The social ills of illiteracy and crime in America are bound together so tightly that it’s difficult to consider one without the other. In study after study, the reading ability of incarcerated youth has been shown to be abysmal. One widely cited study found it to be five grade levels below average.
Michael Krezmien, assistant professor of education at the University of Massachusetts, Amherst, has studied reading levels at juvenile-detention centers across several mid-Atlantic states. “You have a large group who are just fundamentally different,” he says. Some kids, he says, can’t even read the word cat. In one recent study, he found 60 percent of those behind bars were in the bottom 20 percent of readers. Not a single kid scored in the top 10 percent. For decades, reformers have argued that teaching reading skills is one of the most powerful methods of crime prevention.
But it’s also one of the most difficult. The kids in Camp Mendenhall, along with the 2,000 or so others in Los Angeles County’s network of juvenile jails, are among the toughest to teach. Many have already passed through a series of well-intentioned efforts—charter schools, bilingual education, after-school programs, special-education classes—and can still barely read. By the time they wind up in one of the county’s 22 juvenile-detention centers, they are launched on a course that has few exits. More than 70 percent of minors who spend time in detention in California are rearrested within two years.
The residents of Lancaster probably didn’t notice it, but a small Cessna aircraft on Friday flew high above the desert city, capturing hours of video and ushering in a new era in law enforcement surveillance.
The plane, equipped with sophisticated video equipment, is set fly a loop above the city for up to 10 hours a day, beaming a live video feed of what’s going on below to a Los Angeles County Sheriff’s Department dispatch center.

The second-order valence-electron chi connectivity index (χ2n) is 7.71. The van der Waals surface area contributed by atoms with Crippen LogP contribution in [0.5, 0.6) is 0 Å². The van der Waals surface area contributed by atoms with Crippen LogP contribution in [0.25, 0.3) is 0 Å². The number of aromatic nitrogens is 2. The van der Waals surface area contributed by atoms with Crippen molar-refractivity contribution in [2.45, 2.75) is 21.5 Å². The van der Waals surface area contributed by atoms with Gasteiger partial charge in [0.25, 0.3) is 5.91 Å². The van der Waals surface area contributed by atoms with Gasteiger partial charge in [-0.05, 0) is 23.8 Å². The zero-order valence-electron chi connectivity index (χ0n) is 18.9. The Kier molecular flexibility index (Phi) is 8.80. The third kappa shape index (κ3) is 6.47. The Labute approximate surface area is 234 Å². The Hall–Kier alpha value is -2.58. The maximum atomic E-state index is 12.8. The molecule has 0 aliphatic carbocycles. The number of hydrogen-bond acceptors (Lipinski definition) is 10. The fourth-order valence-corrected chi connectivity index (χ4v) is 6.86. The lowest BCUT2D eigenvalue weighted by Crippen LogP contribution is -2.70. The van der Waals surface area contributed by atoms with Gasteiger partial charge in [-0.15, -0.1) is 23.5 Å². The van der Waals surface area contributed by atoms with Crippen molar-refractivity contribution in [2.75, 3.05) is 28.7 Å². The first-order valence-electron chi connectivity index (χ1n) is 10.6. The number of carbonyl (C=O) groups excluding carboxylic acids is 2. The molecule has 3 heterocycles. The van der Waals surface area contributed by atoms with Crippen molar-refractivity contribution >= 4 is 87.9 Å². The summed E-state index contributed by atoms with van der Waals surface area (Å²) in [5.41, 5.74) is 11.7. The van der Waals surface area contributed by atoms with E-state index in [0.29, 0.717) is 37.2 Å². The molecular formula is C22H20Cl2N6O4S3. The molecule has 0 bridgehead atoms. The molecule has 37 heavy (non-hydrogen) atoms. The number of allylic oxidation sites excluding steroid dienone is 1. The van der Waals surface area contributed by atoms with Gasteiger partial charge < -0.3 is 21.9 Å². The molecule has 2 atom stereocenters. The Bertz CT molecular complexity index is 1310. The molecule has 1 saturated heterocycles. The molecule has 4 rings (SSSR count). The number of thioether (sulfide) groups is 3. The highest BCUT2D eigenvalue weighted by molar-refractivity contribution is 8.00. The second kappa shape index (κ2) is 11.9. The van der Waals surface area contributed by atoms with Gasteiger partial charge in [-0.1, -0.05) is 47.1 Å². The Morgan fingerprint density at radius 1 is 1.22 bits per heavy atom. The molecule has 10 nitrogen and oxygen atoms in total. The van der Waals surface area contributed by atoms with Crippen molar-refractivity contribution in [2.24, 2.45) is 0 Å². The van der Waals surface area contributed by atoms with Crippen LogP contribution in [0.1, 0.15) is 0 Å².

The camera will inevitably pick up scenes of mundane day-to-day life. But officials said they plan to use the video only to track reports of crimes in progress, traffic collisions and other emergency situations.
About a few hours into its maiden flight Friday, the plane’s video feed captured its first incident: a motorcycle rider who had crashed at 20th Street East and Avenue K. Using the video, deputies in the dispatch were able to help paramedics assess the situation before they got to the scene. Later, the department got word that a group fight was brewing at Eastside High School. The plane moved into position and conducted surveillance above the campus. No fight occurred.
It has become common for law enforcement agencies to use aerial surveillance, including streaming video, during breaking crime situations. Some are even beginning to use drones for police work.
But Lancaster appears to be the first city where a camera will send video continuously to the ground, to be used as an integral part of daily policing.
While Tony is not as well known by the general public as his brother, Ridley, he’s known within the industry for several block busters and two thought provoking, emotionally complex television series.
British film director Tony Scott jumped to his death Sunday afternoon from the Vincent Thomas Bridge in San Pedro, police officials confirmed.
According to the Coast Guard report, Scott, 68, climbed a 8 to 10 -foot fence on the south side of the bridge and jumped about 12:30 p.m.
The report quoted a coroner’s report that said Scott jumped “without hesitation.”
A suicide note was discovered inside Scott’s black Toyota Prius, parked on one of the southbound lanes of the bridge, officials said. Police did not reveal the contents of the note.
Officers from the LAPD, the CHP and the U.S. Coast Guard pulled Scott’s body from the water about 4:30 p.m. and brought it to a dock in Wilmington, where it was turned over to Los Angeles County coroner’s officials.
The Hunger (1983)
Top Gun (1986)
Beverly Hills Cop II (1987)
Days of Thunder (1990)
The Last Boy Scout (1991)
True Romance (1993)
Crimson Tide (1995)
The Fan (1996)
Enemy of the State (1998)
Spy Game (2001)
Man on Fire (2004)
Déjà Vu (2006)
The Taking of Pelham 123 (2009)